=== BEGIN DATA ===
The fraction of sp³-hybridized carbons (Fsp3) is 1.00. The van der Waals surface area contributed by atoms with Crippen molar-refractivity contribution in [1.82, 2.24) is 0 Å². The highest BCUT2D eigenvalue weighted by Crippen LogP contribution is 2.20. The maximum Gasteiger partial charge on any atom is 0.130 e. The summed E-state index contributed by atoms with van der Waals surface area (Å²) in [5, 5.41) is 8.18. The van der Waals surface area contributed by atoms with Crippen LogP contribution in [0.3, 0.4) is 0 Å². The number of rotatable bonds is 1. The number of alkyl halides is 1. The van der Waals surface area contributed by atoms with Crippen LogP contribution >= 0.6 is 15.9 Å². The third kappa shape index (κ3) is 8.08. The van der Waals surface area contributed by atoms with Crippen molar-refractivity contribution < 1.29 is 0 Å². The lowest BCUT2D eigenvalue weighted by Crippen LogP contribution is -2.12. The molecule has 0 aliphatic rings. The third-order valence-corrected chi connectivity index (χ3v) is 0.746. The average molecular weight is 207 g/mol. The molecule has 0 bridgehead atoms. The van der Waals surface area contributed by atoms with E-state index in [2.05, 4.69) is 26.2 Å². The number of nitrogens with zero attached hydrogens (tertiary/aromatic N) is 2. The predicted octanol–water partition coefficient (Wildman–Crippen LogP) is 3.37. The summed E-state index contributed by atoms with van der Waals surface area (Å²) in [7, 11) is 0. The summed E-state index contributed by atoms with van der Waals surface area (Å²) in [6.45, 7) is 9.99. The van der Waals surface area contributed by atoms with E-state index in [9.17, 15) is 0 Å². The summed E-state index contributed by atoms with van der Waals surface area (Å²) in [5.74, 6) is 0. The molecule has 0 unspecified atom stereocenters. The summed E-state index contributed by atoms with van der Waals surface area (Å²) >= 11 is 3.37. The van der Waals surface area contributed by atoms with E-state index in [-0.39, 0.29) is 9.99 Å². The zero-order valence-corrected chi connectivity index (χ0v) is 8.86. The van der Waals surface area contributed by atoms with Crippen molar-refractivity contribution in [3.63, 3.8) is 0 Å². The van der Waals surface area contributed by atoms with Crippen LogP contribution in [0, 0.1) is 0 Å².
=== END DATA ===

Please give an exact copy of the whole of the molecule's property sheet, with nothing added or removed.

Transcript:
The fraction of sp³-hybridized carbons (Fsp3) is 1.00. The van der Waals surface area contributed by atoms with Crippen molar-refractivity contribution in [1.82, 2.24) is 0 Å². The highest BCUT2D eigenvalue weighted by Crippen LogP contribution is 2.20. The maximum Gasteiger partial charge on any atom is 0.130 e. The summed E-state index contributed by atoms with van der Waals surface area (Å²) in [5, 5.41) is 8.18. The van der Waals surface area contributed by atoms with Crippen LogP contribution in [0.3, 0.4) is 0 Å². The number of rotatable bonds is 1. The number of alkyl halides is 1. The van der Waals surface area contributed by atoms with Crippen LogP contribution >= 0.6 is 15.9 Å². The third kappa shape index (κ3) is 8.08. The van der Waals surface area contributed by atoms with Crippen molar-refractivity contribution < 1.29 is 0 Å². The lowest BCUT2D eigenvalue weighted by Crippen LogP contribution is -2.12. The molecule has 0 aliphatic rings. The third-order valence-corrected chi connectivity index (χ3v) is 0.746. The average molecular weight is 207 g/mol. The molecule has 0 bridgehead atoms. The van der Waals surface area contributed by atoms with E-state index in [2.05, 4.69) is 26.2 Å². The number of nitrogens with zero attached hydrogens (tertiary/aromatic N) is 2. The predicted octanol–water partition coefficient (Wildman–Crippen LogP) is 3.37. The summed E-state index contributed by atoms with van der Waals surface area (Å²) in [7, 11) is 0. The summed E-state index contributed by atoms with van der Waals surface area (Å²) in [6.45, 7) is 9.99. The van der Waals surface area contributed by atoms with E-state index in [9.17, 15) is 0 Å². The summed E-state index contributed by atoms with van der Waals surface area (Å²) in [5.74, 6) is 0. The molecule has 0 unspecified atom stereocenters. The summed E-state index contributed by atoms with van der Waals surface area (Å²) >= 11 is 3.37. The van der Waals surface area contributed by atoms with E-state index in [-0.39, 0.29) is 9.99 Å². The zero-order valence-corrected chi connectivity index (χ0v) is 8.86. The van der Waals surface area contributed by atoms with Crippen molar-refractivity contribution in [3.63, 3.8) is 0 Å². The van der Waals surface area contributed by atoms with Crippen LogP contribution in [0, 0.1) is 0 Å².